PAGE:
11. Baik I, Abbott RD, Curb JD, Shin C: Intake of fish and n-3 fatty acids and future risk of metabolic syndrome. J Am Diet Assoc. 2010, 110: 1018-1026. 10.1016/j.jada.2010.04.013.View ArticlePubMedGoogle Scholar
  12. Kouki R, Schwab U, Hassinen M, Komulainen P, Heikkila H, Lakka TA, Rauramaa R: Food consumption, nutrient intake and the risk of having metabolic syndrome: the DR’s EXTRA Study. Eur J Clin Nutr. 2011, 65: 368-377. 10.1038/ejcn.2010.262.View ArticlePubMedGoogle Scholar
  13. Lai YH, Petrone AB, Pankow JS, Arnett DK, North KE, Ellison RC, Hunt SC, Djousse L: Association of dietary omega-3 fatty acids with prevalence of metabolic syndrome: the national heart, lung, and blood institute family heart study. Nutr Clin. 2013, 32: 966-969. 10.1016/j.clnu.2013.05.002.View ArticleGoogle Scholar
  14. Pasalic D, Dodig S, Corovic N, Pizent A, Jurasovic J, Pavlovic M: High prevalence of metabolic syndrome in an elderly Croatian population - a multicentre study. Public Health Nutr. 2011, 14: 1650-1657. 10.1017/S1368980010003265.View ArticlePubMedGoogle Scholar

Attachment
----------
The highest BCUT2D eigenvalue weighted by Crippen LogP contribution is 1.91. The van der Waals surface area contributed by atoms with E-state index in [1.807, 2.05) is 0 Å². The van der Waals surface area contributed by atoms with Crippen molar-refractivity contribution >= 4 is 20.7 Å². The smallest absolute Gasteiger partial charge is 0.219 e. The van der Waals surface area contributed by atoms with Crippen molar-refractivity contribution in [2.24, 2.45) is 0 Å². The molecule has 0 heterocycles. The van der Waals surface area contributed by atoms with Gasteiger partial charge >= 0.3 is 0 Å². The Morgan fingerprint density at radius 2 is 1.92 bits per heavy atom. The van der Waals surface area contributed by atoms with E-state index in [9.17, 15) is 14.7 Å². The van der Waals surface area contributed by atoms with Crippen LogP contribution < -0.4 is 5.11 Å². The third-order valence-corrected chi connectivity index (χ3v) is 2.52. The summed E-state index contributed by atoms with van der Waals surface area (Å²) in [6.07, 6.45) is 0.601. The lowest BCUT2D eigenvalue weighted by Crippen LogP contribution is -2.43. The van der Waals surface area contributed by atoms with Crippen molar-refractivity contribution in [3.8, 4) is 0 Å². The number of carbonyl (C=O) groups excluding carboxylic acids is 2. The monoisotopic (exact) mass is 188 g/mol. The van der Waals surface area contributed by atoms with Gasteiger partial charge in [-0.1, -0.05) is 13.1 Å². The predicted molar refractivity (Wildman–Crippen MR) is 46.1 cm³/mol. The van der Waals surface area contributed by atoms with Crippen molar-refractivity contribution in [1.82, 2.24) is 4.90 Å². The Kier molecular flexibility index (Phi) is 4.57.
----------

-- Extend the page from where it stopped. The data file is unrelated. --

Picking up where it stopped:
15. Ruidavets JB, Bongard V, Dallongeville J, Arveiler D, Ducimetiere P, Perret B, Simon C, Amouyel P, Ferrieres J: High consumptions of grain, fish, dairy products and combinations of these are associated with a low prevalence of metabolic syndrome. J Epidemiol Community Health. 2007, 61: 810-817. 10.1136/jech.2006.052126.PubMed CentralView ArticlePubMedGoogle Scholar
  16. Zaribaf F, Falahi E, Barak F, Heidari M, Keshteli AH, Yazdannik A, Esmaillzadeh A: Fish consumption is inversely associated with the metabolic syndrome. Eur J Clin Nutr. 2014, 68: 474-480. 10.1038/ejcn.2014.5.View ArticlePubMedGoogle Scholar
  17. Alberti KG, Zimmet P, Shaw J: Metabolic syndrome–a new world-wide definition. A consensus statement from the international diabetes federation. Diabet Med. 2006, 23: 469-480. 10.1111/j.1464-5491.2006.01858.x.View ArticlePubMedGoogle Scholar